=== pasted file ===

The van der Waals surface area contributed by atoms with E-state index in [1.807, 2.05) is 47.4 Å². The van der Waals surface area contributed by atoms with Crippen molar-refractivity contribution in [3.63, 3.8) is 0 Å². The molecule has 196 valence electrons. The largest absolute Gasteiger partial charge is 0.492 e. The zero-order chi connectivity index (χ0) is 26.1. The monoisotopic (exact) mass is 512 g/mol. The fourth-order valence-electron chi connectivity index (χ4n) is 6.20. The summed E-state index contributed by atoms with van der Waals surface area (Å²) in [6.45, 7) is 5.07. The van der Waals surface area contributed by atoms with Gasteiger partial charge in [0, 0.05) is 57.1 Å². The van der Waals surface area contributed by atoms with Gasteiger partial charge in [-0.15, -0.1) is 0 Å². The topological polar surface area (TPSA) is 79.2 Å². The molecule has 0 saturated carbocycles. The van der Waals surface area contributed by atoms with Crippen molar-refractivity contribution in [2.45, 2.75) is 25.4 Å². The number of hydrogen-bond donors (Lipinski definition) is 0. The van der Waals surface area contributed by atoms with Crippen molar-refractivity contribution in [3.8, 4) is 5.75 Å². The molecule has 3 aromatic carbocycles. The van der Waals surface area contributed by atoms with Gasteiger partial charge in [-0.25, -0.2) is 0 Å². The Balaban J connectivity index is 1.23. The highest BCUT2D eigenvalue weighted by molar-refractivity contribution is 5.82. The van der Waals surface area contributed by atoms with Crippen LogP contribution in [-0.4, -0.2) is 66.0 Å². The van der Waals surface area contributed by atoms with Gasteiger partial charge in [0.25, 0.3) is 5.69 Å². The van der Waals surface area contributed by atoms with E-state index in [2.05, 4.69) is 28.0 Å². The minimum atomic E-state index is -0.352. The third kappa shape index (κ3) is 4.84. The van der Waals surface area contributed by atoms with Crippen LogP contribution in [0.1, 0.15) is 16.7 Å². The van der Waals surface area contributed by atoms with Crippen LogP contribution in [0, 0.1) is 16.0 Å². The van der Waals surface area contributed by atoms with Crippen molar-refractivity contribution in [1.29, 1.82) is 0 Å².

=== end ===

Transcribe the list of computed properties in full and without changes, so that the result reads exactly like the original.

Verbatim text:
The van der Waals surface area contributed by atoms with E-state index in [1.807, 2.05) is 47.4 Å². The van der Waals surface area contributed by atoms with Crippen molar-refractivity contribution in [3.63, 3.8) is 0 Å². The molecule has 196 valence electrons. The largest absolute Gasteiger partial charge is 0.492 e. The zero-order chi connectivity index (χ0) is 26.1. The monoisotopic (exact) mass is 512 g/mol. The fourth-order valence-electron chi connectivity index (χ4n) is 6.20. The summed E-state index contributed by atoms with van der Waals surface area (Å²) in [6.45, 7) is 5.07. The van der Waals surface area contributed by atoms with Gasteiger partial charge in [0, 0.05) is 57.1 Å². The van der Waals surface area contributed by atoms with Gasteiger partial charge in [-0.15, -0.1) is 0 Å². The topological polar surface area (TPSA) is 79.2 Å². The molecule has 0 saturated carbocycles. The van der Waals surface area contributed by atoms with Crippen molar-refractivity contribution in [2.45, 2.75) is 25.4 Å². The number of hydrogen-bond donors (Lipinski definition) is 0. The van der Waals surface area contributed by atoms with Crippen molar-refractivity contribution in [3.8, 4) is 5.75 Å². The molecule has 3 aromatic carbocycles. The van der Waals surface area contributed by atoms with Gasteiger partial charge in [-0.25, -0.2) is 0 Å². The Balaban J connectivity index is 1.23. The highest BCUT2D eigenvalue weighted by molar-refractivity contribution is 5.82. The van der Waals surface area contributed by atoms with Crippen LogP contribution in [-0.4, -0.2) is 66.0 Å². The van der Waals surface area contributed by atoms with Gasteiger partial charge in [0.25, 0.3) is 5.69 Å². The van der Waals surface area contributed by atoms with E-state index in [2.05, 4.69) is 28.0 Å². The minimum atomic E-state index is -0.352. The third kappa shape index (κ3) is 4.84. The van der Waals surface area contributed by atoms with Crippen LogP contribution in [0.1, 0.15) is 16.7 Å². The van der Waals surface area contributed by atoms with Crippen LogP contribution in [0, 0.1) is 16.0 Å². The van der Waals surface area contributed by atoms with Crippen molar-refractivity contribution in [1.29, 1.82) is 0 Å².